In silico-aided design, build and test of synthetic proteins

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Yallapragada, V. V. B.
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University College Cork
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Since the discovery of proteins in 1838, the field of protein engineering and our understanding of proteins have improved exponentially. Synthetic proteins have found applications in various biomedical, food and material-based settings. This rise in synthetic proteins was complemented with the parallel expansion in the availability of in silico tools for protein modelling. The complexity in the composition and design of synthetic proteins requires careful in silico validation to screen for potential pitfalls in the design. In silico tools for protein modelling and design have been used extensively to computationally validate the structure and functioning of the synthetic proteins prior to wet-lab testing. In this thesis, the workflow of design-model-build-test of synthetic proteins with novel applications in imaging is described. The in silico-aided design, screening and the in vitro testing of synthetic proteins targeting S. aureus surface antigen Clumping factor A are discussed in Chapter 2. In this chapter, a suitable candidate worthy of examining in a future in vivo setting was identified. During the in silico-aided screening, the complexity of data obtained from various in silico tools posed new challenges. This was termed as ‘the in silico myriad problem’. In Chapter 3, a mathematical strategy (Function2Form bridge) was tested to address the in silico myriad problem, by combining the scores of different design parameters pertaining to the synthetic protein being analysed into a single easily interpreted output describing overall performance. The strategy comprises 1. A mathematical strategy combining data from a myriad of in silico tools into an Overall Performance-score (a singular score informing on a user-defined overall performance); 2. The F2F-Plot, a graphical means of informing the wet-lab biologist holistically on designed construct suitability in the context of multiple parameters, highlighting scope for improvement. F2F bridge was implemented during the design process of all the synthetic proteins in Chapter 4 and Chapter 5. The synthetic protein design strategy used in Chapter 2 was implemented to design synthetic proteins targeting cancer cells, and to assess their potential as in vivo imaging agents in Chapter 4. For both MUC1 and ClfA targeted proteins, in vivo luminescence imaging studies involving systemic intravenous administration of proteins, validated synthetic protein specific accumulation at target cell locations within mice as evidenced by localised luminescence. Dose response studies indicated that luminescence output was both target cell and administered protein quantity related. In Chapter 5, a self-assembling protein ‘cage’ was designed, built and tested in vitro. An accompanying novel fluorescence-based protein-protein interaction reporting strategy was introduced, involving incorporation of cysteine residues at the interaction interface of monomeric proteins of the self-assembling protein cage. In silico tools were used to ensure the conformational and functional stability. FlAsH EDT2 (fluorescin arsenical hairpin binder-ethanedithiol) mediated fluorescence was used to confirm the self-assembly. This demonstrates the level of accuracy and detail that can be incorporated into synthetic protein design using in silico tools. In Chapter 6, the scope of introducing miniaturised optical devices to aid biological experimentation was explored. A novel handheld device for monitoring continuous bacterial growth, with prospects of measuring biofluorescence was developed. The device was tested using different bacterial strains and showed accuracy levels similar to a standard benchtop spectrophotometer. This thesis demonstrates the use of computational methods and various in silico tools for protein design. Modern day biomedical science demands novel concepts with deployable technology to assist their translation into user-based settings. In this thesis, various interdisciplinary concepts have been applied to deliver on a holistic end-goal.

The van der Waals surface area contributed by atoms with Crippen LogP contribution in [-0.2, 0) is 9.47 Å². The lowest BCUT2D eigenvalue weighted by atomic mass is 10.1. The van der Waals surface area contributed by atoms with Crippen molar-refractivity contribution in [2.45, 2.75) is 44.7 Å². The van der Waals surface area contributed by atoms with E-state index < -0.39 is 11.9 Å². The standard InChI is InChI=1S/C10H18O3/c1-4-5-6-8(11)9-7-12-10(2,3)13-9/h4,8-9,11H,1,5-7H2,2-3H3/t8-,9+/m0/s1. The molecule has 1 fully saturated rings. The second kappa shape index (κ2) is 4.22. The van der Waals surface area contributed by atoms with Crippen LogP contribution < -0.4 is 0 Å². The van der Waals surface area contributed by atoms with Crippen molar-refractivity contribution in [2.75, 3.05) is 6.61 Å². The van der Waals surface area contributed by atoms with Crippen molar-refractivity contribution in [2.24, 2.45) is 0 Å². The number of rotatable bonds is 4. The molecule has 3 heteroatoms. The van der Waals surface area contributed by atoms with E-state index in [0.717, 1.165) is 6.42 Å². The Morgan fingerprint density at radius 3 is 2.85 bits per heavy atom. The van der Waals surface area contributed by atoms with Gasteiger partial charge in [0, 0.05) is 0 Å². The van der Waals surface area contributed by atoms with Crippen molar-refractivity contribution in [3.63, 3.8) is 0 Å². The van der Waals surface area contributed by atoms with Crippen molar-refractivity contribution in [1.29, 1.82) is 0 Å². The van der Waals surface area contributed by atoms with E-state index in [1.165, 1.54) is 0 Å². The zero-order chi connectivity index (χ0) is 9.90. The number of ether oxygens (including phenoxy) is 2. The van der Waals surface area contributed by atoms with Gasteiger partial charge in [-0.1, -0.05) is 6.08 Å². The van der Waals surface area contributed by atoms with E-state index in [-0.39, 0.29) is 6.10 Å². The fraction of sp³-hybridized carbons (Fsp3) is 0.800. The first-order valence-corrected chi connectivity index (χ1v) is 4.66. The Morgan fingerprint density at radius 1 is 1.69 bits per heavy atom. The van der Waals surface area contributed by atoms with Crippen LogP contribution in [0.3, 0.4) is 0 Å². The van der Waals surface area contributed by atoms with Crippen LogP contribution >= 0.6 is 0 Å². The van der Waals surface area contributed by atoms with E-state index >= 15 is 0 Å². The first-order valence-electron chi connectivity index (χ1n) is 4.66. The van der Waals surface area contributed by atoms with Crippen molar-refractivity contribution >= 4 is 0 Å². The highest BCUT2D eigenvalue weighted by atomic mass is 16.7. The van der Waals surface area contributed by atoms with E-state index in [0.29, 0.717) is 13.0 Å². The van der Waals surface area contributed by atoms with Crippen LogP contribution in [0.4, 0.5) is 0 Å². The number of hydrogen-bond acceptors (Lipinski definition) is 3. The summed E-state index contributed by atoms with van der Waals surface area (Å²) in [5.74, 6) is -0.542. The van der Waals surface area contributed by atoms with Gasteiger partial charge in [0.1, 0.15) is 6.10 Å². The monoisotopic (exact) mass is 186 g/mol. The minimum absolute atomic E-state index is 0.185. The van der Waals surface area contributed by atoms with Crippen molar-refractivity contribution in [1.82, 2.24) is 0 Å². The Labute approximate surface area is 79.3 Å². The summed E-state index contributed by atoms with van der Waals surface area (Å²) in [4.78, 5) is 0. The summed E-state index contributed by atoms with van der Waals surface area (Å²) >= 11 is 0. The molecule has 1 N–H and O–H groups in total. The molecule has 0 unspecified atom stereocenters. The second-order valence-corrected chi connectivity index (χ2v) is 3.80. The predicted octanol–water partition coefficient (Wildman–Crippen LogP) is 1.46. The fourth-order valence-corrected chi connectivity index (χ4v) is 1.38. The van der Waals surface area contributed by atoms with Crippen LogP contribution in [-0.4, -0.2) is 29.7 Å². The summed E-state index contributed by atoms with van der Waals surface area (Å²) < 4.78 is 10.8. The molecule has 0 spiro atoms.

Synthetic biology , Protein design
Yallapragada, V. V. B. 2019. In silico-aided design, build and test of synthetic proteins. PhD Thesis, University College Cork.
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